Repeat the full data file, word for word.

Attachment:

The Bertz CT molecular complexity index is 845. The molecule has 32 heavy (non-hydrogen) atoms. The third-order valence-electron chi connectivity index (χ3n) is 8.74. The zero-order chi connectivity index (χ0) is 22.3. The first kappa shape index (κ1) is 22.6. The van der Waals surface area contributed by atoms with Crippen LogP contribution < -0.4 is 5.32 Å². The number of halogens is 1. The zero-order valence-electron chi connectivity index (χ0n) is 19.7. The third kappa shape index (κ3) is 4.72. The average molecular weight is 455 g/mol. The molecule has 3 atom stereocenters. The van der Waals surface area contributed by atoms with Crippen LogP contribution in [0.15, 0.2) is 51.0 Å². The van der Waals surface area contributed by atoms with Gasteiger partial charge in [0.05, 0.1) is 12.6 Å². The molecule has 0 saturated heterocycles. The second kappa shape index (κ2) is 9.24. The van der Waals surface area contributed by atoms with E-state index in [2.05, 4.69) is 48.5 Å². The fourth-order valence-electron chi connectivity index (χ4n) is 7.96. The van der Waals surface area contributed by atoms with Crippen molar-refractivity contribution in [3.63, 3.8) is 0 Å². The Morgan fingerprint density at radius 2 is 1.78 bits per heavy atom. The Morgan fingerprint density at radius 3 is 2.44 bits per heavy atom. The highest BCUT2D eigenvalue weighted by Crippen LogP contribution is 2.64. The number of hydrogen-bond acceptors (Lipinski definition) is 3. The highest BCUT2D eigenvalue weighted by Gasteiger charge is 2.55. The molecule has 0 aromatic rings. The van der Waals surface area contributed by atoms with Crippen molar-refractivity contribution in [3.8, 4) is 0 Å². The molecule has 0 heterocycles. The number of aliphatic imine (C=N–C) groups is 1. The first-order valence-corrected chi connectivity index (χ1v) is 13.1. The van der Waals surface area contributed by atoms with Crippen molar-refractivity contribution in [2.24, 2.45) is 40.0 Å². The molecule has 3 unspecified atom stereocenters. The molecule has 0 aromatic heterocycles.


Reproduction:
The Bertz CT molecular complexity index is 845. The molecule has 32 heavy (non-hydrogen) atoms. The third-order valence-electron chi connectivity index (χ3n) is 8.74. The zero-order chi connectivity index (χ0) is 22.3. The first kappa shape index (κ1) is 22.6. The van der Waals surface area contributed by atoms with Crippen LogP contribution < -0.4 is 5.32 Å². The number of halogens is 1. The zero-order valence-electron chi connectivity index (χ0n) is 19.7. The third kappa shape index (κ3) is 4.72. The average molecular weight is 455 g/mol. The molecule has 3 atom stereocenters. The van der Waals surface area contributed by atoms with Crippen LogP contribution in [0.15, 0.2) is 51.0 Å². The van der Waals surface area contributed by atoms with Gasteiger partial charge in [0.05, 0.1) is 12.6 Å². The molecule has 0 saturated heterocycles. The second kappa shape index (κ2) is 9.24. The van der Waals surface area contributed by atoms with E-state index in [2.05, 4.69) is 48.5 Å². The fourth-order valence-electron chi connectivity index (χ4n) is 7.96. The van der Waals surface area contributed by atoms with Crippen molar-refractivity contribution in [3.63, 3.8) is 0 Å². The Morgan fingerprint density at radius 2 is 1.78 bits per heavy atom. The Morgan fingerprint density at radius 3 is 2.44 bits per heavy atom. The highest BCUT2D eigenvalue weighted by Crippen LogP contribution is 2.64. The number of hydrogen-bond acceptors (Lipinski definition) is 3. The highest BCUT2D eigenvalue weighted by Gasteiger charge is 2.55. The molecule has 0 aromatic rings. The van der Waals surface area contributed by atoms with Crippen molar-refractivity contribution in [3.8, 4) is 0 Å². The molecule has 0 heterocycles. The number of aliphatic imine (C=N–C) groups is 1. The first-order valence-corrected chi connectivity index (χ1v) is 13.1. The van der Waals surface area contributed by atoms with Crippen molar-refractivity contribution in [2.24, 2.45) is 40.0 Å². The molecule has 3 unspecified atom stereocenters. The molecule has 0 aromatic heterocycles.